A small country on the verge of bankruptcy is persuaded to enter the 1932 Los Angeles Olympics as a means of raising money. Either a masterpiece of absurdity or a triumph of satire, ... See full summary »
Larson E. Whipsnade runs a seedy circus which is perpetually in debt. His performers give him nothing but trouble, especially Edgar Bergen and Charlie McCarthy. Meanwhile, Whipsnade's son ... See full summary »
Edward F. Cline
Rightly suspected of illicit relations with the Masked Bandit, Flower Belle Lee is run out of Little Bend. On the train she meets con man Cuthbert J. Twillie and pretends to marry him for "... See full summary »
Fields wants to sell a film story to Esoteric Studios. On the way he gets insulted by little boys, beat up for ogling a woman, and abused by a waitress. He becomes his niece's guardian when... See full summary »
Professor Wong has invented a television and invites everyone to see it at China's International House Hotel. Every time Tommy Nash attempts to wed his fiancée Carol Fortescue, he comes down with an illness, and when he breaks out in a rash, the hotel is quarantined. Into this hotel flies Professor Quail in his auto-gyro.Written by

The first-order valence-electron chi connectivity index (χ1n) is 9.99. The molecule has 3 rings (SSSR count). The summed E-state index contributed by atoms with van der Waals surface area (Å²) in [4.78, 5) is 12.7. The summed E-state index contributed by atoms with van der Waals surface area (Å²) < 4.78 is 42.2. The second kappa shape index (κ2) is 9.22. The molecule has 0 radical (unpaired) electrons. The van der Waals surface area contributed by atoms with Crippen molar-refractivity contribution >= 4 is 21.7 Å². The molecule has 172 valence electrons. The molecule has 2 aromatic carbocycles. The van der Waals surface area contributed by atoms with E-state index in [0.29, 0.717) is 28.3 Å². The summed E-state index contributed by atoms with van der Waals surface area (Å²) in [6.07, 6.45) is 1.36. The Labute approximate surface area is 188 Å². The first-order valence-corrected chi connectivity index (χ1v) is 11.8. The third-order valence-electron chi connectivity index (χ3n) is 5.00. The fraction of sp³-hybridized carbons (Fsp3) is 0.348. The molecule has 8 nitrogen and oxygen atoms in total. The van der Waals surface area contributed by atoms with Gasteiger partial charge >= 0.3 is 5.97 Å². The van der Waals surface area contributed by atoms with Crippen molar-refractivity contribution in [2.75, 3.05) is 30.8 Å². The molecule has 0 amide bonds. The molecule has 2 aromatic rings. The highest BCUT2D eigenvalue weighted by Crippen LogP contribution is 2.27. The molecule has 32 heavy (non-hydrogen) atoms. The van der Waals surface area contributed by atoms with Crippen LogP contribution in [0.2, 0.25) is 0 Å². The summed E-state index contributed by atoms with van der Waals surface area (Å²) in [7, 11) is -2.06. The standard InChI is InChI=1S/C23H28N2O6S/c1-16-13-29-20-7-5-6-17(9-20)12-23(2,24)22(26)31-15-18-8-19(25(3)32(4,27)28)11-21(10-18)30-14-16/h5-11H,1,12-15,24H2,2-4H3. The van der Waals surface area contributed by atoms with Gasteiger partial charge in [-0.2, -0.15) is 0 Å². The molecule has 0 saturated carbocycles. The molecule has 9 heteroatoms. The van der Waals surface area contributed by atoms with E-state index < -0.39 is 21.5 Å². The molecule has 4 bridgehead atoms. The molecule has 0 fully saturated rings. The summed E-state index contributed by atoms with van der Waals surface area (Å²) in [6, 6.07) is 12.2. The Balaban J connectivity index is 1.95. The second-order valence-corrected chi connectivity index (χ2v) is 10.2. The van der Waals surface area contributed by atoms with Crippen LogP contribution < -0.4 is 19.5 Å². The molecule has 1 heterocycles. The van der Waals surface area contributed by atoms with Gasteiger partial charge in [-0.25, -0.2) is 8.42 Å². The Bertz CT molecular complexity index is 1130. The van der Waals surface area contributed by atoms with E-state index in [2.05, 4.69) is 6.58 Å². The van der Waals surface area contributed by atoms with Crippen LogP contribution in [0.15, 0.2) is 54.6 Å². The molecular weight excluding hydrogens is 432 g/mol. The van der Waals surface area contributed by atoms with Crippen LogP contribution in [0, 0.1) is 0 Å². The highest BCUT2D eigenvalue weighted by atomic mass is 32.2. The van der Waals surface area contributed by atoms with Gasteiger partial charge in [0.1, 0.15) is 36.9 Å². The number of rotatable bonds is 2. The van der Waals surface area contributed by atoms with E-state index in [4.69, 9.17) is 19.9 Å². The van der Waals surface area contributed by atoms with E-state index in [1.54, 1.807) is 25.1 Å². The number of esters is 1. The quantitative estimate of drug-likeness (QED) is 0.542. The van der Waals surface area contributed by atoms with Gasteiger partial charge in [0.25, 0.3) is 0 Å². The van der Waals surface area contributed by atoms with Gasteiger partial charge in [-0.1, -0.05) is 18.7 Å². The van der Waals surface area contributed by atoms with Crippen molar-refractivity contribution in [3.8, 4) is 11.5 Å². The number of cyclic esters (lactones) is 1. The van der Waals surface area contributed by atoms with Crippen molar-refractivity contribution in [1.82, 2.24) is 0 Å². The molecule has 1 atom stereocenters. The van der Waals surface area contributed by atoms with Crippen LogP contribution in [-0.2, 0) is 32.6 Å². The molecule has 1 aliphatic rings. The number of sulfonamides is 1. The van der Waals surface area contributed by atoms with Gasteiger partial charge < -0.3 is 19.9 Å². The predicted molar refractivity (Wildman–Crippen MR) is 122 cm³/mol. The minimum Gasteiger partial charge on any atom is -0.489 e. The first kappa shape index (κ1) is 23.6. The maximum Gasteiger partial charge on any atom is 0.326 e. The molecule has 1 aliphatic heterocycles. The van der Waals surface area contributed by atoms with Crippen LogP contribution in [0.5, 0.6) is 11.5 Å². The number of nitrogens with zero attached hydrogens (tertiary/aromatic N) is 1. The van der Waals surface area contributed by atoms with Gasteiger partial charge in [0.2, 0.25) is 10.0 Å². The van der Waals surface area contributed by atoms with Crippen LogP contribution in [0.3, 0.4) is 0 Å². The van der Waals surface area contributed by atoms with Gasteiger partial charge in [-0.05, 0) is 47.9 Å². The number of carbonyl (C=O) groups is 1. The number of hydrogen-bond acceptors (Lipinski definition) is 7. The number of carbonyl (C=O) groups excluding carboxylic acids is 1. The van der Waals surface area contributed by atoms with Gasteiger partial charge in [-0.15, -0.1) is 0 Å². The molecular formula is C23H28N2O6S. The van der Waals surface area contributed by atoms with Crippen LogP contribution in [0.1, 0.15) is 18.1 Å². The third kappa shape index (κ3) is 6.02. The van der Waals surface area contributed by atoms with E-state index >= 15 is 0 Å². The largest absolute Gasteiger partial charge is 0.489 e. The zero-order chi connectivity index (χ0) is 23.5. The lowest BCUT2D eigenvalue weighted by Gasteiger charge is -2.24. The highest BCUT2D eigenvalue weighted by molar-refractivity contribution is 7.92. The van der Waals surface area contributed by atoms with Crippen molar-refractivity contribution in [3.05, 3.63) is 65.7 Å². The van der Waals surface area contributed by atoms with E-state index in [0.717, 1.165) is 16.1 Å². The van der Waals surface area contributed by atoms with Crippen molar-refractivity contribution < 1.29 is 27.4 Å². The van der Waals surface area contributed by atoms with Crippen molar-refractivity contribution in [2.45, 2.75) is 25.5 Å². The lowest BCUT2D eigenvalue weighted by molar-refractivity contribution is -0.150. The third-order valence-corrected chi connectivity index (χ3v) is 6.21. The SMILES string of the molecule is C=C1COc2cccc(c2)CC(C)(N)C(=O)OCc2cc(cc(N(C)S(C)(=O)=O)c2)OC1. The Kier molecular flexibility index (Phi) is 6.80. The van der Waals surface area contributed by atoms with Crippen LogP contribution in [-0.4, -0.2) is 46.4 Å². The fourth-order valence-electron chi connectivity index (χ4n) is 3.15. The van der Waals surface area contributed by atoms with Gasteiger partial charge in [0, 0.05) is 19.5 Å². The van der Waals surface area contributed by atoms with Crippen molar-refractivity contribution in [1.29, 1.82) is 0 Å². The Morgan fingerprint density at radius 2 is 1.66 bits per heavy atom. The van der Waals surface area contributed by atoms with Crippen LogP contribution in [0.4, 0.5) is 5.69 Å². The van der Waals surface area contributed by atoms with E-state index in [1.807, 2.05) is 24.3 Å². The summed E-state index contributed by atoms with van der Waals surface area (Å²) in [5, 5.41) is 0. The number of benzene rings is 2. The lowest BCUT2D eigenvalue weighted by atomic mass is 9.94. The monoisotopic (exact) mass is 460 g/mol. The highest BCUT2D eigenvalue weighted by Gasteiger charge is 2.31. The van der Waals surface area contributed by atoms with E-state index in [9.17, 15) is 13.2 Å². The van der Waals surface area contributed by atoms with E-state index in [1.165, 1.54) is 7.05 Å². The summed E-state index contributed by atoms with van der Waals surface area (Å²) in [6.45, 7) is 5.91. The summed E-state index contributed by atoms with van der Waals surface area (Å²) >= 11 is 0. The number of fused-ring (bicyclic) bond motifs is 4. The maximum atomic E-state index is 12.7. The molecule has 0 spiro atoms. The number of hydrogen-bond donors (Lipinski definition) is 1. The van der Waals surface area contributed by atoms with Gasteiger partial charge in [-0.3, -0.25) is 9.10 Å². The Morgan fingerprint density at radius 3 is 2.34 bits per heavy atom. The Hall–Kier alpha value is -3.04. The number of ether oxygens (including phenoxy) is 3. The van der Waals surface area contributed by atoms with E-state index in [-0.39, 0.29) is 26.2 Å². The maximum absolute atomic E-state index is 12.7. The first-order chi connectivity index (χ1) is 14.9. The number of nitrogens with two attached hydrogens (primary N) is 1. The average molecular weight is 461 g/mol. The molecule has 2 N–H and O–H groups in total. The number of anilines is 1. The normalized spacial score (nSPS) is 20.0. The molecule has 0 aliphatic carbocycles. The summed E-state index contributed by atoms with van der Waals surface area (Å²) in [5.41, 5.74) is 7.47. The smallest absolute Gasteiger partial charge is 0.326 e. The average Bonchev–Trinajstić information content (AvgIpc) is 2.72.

Ed Stephan <email@example.com>
I was wondering if there was anyone still alive from this wonderful old film. And there is at least one: Rose Marie. You know, Sally Rogers from the Dick Van Dyke Show. Someone should interview her about this.
I love to watch International House around New Years because it provides a gauge of the passage of time. It's been 78 years now since it was made. It all looks so old, but so will we in the year 2090.
I saw this in college and it was the first time I saw Cab Calloway do Refer Man. You remember him from The Blues Brothers. And Rose Marie was a regular on the Dick Van Dyke Show. George Burns went on to play the Big Guy in Oh, God.
To fully appreciate this, you need to watch some Busby Berkeley musicals from the period, as the tea cup number, in particular, uses some of the same devices. See 42nd Street, and the way the dancers use cutouts of the Manhattan skyline, for instance. It's hard to say who was copying whom, as they were both made about the same time. Perhaps they both got the idea from earlier Broadway numbers by Ziegfeld.
This is a wonderful film. If you haven't seen it, you are in for a treat. Just don't view it with 21st century eyes. Try to put yourself back in 1933 sitting in a movie theater with some hot buttered popcorn watching one of those new talking pictures. With singing and dancing by lots of beautiful dames, too!
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